DUMMERSTON, Vt. — When the lawmakers of the country your occupying don't want you around any more, you know your war is in trouble.
Last week, the Iraqi Parliament voted to approve a timetable for U.S. forces to withdraw from their country. More than half the members of the parliament, 144 in all, signed on to the legislative petition.
That might explain why Vice President Dick Cheney made a surprise visit to Iraq last week.
But it wasn’t just the parliament’s antiwar vote that brought Cheney to Baghdad. He also stopped by to pressure the Iraqi government to move forward with plans to privatize the state-controlled oil industry and pass a production sharing agreement that would give foreign oil companies a great share of the profits.
However, the bigger concern for the Bush administration ought to be the Iraqi vote for withdrawal. The majority in the Iraqi parliament that voted for the resolution is an undeniable sign that the nationalists who oppose permanent U.S. military bases and privatization of the oil industry are far greater political force than the administration realizes.
While the sectarian violence in Iraq continues, there is one thing that Shiites, Sunnis and Kurds all agree on — the desire for a sovereign Iraq free of the heavy hand of the United States.
For all the Bush administration's talk of its desire to see a united Iraq free of sectarian violence, it has no desire to see an Iraq that has full control over its oil and its economy.
That is why will continue to see U.S. forces in Iraq for the foreseeable future. The Pentagon announced last week that another 35,000 soldiers will be heading to Iraq this fall as reinforcements for the Bush administration's so-called surge.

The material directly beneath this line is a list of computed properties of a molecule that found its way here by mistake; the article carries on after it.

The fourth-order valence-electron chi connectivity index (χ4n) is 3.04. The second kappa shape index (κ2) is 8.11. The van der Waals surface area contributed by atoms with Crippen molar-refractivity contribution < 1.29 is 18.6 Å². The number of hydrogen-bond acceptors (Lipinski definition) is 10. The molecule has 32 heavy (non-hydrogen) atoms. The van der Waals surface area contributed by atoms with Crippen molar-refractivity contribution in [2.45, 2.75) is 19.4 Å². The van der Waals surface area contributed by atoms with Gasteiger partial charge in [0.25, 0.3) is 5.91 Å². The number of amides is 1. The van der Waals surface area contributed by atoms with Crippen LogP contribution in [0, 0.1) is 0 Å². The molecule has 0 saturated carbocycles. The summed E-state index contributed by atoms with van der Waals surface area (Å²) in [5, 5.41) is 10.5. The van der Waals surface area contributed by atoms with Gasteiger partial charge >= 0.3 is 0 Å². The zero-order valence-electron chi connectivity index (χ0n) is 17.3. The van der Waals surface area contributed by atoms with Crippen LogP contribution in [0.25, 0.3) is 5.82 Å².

President Bush has made it clear he will not accept any timetables for withdrawal and there still is not enough support in Congress to override a presidential veto. While there is growing talk from both parties in Congress to give the administration until September to show that it is making progress in Iraq, the reality is that the bulk of the U.S. forces will remain in Iraq through the rest of this year and through all of 2008 as well.
As it stands now, the U.S. Congress wants to see our soldiers leave Iraq. The Iraqi Parliament wants to see our soldiers leave Iraq. Most of the opinion polls in both the United States and Iraq show a strong majority supporting the withdrawal of U.S. forces. But as long as President Bush remains in office, our soldiers will remain in Iraq.
The politicians who oppose the impeachment of President Bush and Vice President Cheney say that energy should devoted toward ending the war. The reality is that as long as the Bush administration is in power, the United States will stay in Iraq — no matter how unpopular the occupation becomes with Americans and Iraqis.
This illegal and immoral war will not end until Bush and Cheney are removed from power. That is the most important argument for their impeachment.
Unfortunately, most Democrats still believe it is safer to let the electoral process run its course and win back the White House in 2008.
This assumes, of course, that the 2008 election will be free of the vote stealing and other assorted chicanery we saw in 2000 and 2004. It also assumes that there will be no "October Surprise" in the fall of 2008 that could shift support to the Republicans.
While the current Republican candidates for president are a motley and uninspiring lot, the Democrats shouldn't count on an easy victory in 2008. If the Democrats won't draft articles of impeachment for Bush and Cheney, they must pick up the pace on its investigations.
The Democrats must conclusively put on the public record the extent of the incompetence, lies and corruption of the past six years. If those investigations follow through to their logical conclusion, it will become impossible not to impeach them.